A Knit Decision

Knitting in Oregon, with other stuff, too, such as crochet, cats, dogs, history, fashion, highly opiniated rants, reading, diabetes, church, life in general, etc. I like circular needles, prefer natural yarns, don't spin, choose small projects, and don't have any one favorite yarn store. I love them all.

Wednesday, August 30, 2006

New Wrist Warmers

I need a photo for this post. But I don't have it yet.

I apologize in advance if this post is a little spotty or has typos. I've got some sleep deprivation going on.

Susan, my One-Skein Secret Pal Angel from Hawaii, sent me my finished knitted item. They are fingerless mitts, knit is a lovely vivid blue or teal shade, with a spiral ribbed pattern. I'm not sure if that's right, my description of them, but I love them! She is such a fast knitter, and a dear one to rescue me from my exchange orphan status. I'm hoping that they'll keep my hands nice and warm this winter. I love the sensation of the wool hugging my joints.

We believe that the solar flares have affected both Dr. Parts and my vehicles at the same time. Very odd. Unreliable starts are one thing. Zero starts are another entirely.

I'll get a photo of my new wrist warmers in the next three days.

Tuesday, August 29, 2006

North Kiddo Knits!

North Kiddo found her way over to my house. We spent an hour together Monday evening knitting.

She learned the long-tail cast-on and how to form a knit stitch, continental style. Well, semi-continental style. She lets go of the needles and wraps the yarn around the right needle with her left hand. She's not left-handed.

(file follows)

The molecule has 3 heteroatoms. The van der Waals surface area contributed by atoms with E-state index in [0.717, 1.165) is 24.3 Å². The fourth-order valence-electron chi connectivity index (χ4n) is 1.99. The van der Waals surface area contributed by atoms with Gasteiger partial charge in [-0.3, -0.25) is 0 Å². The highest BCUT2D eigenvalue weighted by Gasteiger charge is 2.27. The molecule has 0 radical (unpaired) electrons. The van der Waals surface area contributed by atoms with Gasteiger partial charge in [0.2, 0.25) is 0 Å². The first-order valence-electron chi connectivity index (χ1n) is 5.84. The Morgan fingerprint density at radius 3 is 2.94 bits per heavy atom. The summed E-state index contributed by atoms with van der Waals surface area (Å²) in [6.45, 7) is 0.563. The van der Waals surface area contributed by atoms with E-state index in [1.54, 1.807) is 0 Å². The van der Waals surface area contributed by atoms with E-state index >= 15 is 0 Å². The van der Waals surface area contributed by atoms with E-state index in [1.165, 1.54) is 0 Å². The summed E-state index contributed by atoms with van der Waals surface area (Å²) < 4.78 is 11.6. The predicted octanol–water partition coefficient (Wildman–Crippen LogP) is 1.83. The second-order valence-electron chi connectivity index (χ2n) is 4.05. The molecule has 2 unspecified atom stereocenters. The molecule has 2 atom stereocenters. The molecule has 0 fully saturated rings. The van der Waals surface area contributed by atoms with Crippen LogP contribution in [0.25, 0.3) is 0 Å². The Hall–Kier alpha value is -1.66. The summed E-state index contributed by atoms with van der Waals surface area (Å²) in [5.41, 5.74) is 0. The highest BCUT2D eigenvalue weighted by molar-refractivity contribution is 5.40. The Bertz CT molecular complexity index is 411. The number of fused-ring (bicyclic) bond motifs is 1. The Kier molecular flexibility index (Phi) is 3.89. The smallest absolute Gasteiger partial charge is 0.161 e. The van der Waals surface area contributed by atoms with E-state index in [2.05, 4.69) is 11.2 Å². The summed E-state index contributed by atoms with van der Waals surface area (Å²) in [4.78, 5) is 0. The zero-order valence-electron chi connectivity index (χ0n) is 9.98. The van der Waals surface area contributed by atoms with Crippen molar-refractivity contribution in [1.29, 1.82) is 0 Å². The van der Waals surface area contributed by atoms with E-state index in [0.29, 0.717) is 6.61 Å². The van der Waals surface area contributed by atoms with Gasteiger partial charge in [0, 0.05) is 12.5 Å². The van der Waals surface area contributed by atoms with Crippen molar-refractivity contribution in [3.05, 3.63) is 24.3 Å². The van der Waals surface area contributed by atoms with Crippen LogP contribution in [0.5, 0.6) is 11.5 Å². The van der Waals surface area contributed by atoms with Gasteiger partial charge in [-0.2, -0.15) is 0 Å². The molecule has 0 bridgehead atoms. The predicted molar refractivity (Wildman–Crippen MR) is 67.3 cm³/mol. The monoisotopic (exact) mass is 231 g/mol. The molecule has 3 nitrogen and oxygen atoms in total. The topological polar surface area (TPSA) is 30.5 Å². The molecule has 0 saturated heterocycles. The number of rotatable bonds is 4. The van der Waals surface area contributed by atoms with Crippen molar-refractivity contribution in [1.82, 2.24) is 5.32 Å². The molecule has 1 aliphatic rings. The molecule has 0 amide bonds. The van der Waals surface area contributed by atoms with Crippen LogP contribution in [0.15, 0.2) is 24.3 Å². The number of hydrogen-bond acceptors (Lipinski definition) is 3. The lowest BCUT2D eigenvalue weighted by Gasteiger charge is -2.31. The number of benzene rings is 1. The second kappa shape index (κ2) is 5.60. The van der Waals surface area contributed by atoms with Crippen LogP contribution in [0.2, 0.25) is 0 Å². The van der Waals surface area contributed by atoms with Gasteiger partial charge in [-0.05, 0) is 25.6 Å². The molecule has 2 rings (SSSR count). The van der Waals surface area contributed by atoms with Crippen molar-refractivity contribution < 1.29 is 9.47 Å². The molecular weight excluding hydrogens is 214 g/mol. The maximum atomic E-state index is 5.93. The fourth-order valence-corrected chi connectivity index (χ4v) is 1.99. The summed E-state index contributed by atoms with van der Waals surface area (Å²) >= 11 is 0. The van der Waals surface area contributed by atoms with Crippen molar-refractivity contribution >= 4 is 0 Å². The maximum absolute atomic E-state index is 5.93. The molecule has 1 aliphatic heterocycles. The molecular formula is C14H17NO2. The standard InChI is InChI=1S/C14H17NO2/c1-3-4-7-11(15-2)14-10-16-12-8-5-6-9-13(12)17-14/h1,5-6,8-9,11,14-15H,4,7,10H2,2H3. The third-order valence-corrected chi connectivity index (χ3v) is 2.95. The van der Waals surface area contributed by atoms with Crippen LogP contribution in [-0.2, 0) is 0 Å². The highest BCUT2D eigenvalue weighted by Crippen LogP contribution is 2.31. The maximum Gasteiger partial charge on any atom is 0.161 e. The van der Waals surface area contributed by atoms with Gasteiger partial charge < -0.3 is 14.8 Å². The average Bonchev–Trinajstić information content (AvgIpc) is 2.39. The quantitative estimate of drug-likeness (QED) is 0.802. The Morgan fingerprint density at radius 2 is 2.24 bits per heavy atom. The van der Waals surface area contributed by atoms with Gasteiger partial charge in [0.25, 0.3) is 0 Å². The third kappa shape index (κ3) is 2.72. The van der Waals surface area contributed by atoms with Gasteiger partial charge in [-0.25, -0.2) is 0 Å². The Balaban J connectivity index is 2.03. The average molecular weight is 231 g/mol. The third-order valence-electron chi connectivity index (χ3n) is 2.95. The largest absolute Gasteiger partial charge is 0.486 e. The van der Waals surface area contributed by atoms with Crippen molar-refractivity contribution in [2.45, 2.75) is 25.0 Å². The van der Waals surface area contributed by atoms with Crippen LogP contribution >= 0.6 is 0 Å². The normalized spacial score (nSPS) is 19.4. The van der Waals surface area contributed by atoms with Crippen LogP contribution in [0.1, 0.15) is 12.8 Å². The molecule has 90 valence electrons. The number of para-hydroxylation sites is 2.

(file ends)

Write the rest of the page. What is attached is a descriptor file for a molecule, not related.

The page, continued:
She was not enthused about doing a knitted blob for learning. But she has promised some of her little friends scarves, so at least we've got some good learning projects to work on. A common wish-that one doesn't have to practice and that one's first work will be wearable.

She cast on tighter than English ivy and this makes her knitting hard to work. A common rookie mistake. She popped the entire remaining row off the needles at least twice. Once I rescued the stitches and placed them back on the needle. The second time she did it, and did it perfectly.

She was frustrated by her stitches tendency to twist around the needle, so that the ridge from the cast-on wandered. I showed her how to straighten that back up. I said that she just had to tell the knitting to behave itself. She split the yarn a few times-who hasn't?

She had turned one of the two kit skeins into spaghetti. I've since rolled it into a nice center-pull ball. Her bamboo needles are kid-grimy already. The book had some liquid spilled on it and some of the pages are stuck together. We just tore off the bottom edges-no lost words.